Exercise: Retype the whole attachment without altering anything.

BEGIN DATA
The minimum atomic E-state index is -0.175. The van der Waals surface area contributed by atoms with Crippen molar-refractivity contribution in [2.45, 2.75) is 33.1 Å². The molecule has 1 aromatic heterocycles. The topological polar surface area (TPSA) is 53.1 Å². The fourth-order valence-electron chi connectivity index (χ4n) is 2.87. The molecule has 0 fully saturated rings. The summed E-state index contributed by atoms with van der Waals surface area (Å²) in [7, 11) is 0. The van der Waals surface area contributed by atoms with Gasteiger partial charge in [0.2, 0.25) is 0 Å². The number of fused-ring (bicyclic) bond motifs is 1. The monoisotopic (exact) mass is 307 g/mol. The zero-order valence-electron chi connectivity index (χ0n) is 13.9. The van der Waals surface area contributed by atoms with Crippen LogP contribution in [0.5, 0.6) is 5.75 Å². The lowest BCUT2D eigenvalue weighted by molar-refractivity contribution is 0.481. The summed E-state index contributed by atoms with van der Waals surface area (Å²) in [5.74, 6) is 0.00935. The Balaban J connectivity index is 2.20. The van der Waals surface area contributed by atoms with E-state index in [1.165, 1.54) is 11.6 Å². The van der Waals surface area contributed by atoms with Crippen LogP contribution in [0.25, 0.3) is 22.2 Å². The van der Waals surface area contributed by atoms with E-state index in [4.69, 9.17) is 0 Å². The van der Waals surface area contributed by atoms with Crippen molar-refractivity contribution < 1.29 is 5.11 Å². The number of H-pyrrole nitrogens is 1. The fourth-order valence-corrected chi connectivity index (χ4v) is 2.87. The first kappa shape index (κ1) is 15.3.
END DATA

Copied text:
The minimum atomic E-state index is -0.175. The van der Waals surface area contributed by atoms with Crippen molar-refractivity contribution in [2.45, 2.75) is 33.1 Å². The molecule has 1 aromatic heterocycles. The topological polar surface area (TPSA) is 53.1 Å². The fourth-order valence-electron chi connectivity index (χ4n) is 2.87. The molecule has 0 fully saturated rings. The summed E-state index contributed by atoms with van der Waals surface area (Å²) in [7, 11) is 0. The van der Waals surface area contributed by atoms with Gasteiger partial charge in [0.2, 0.25) is 0 Å². The number of fused-ring (bicyclic) bond motifs is 1. The monoisotopic (exact) mass is 307 g/mol. The zero-order valence-electron chi connectivity index (χ0n) is 13.9. The van der Waals surface area contributed by atoms with Crippen LogP contribution in [0.5, 0.6) is 5.75 Å². The lowest BCUT2D eigenvalue weighted by molar-refractivity contribution is 0.481. The summed E-state index contributed by atoms with van der Waals surface area (Å²) in [5.74, 6) is 0.00935. The Balaban J connectivity index is 2.20. The van der Waals surface area contributed by atoms with E-state index in [1.165, 1.54) is 11.6 Å². The van der Waals surface area contributed by atoms with Crippen LogP contribution in [0.25, 0.3) is 22.2 Å². The van der Waals surface area contributed by atoms with E-state index in [4.69, 9.17) is 0 Å². The van der Waals surface area contributed by atoms with Crippen molar-refractivity contribution < 1.29 is 5.11 Å². The number of H-pyrrole nitrogens is 1. The fourth-order valence-corrected chi connectivity index (χ4v) is 2.87. The first kappa shape index (κ1) is 15.3.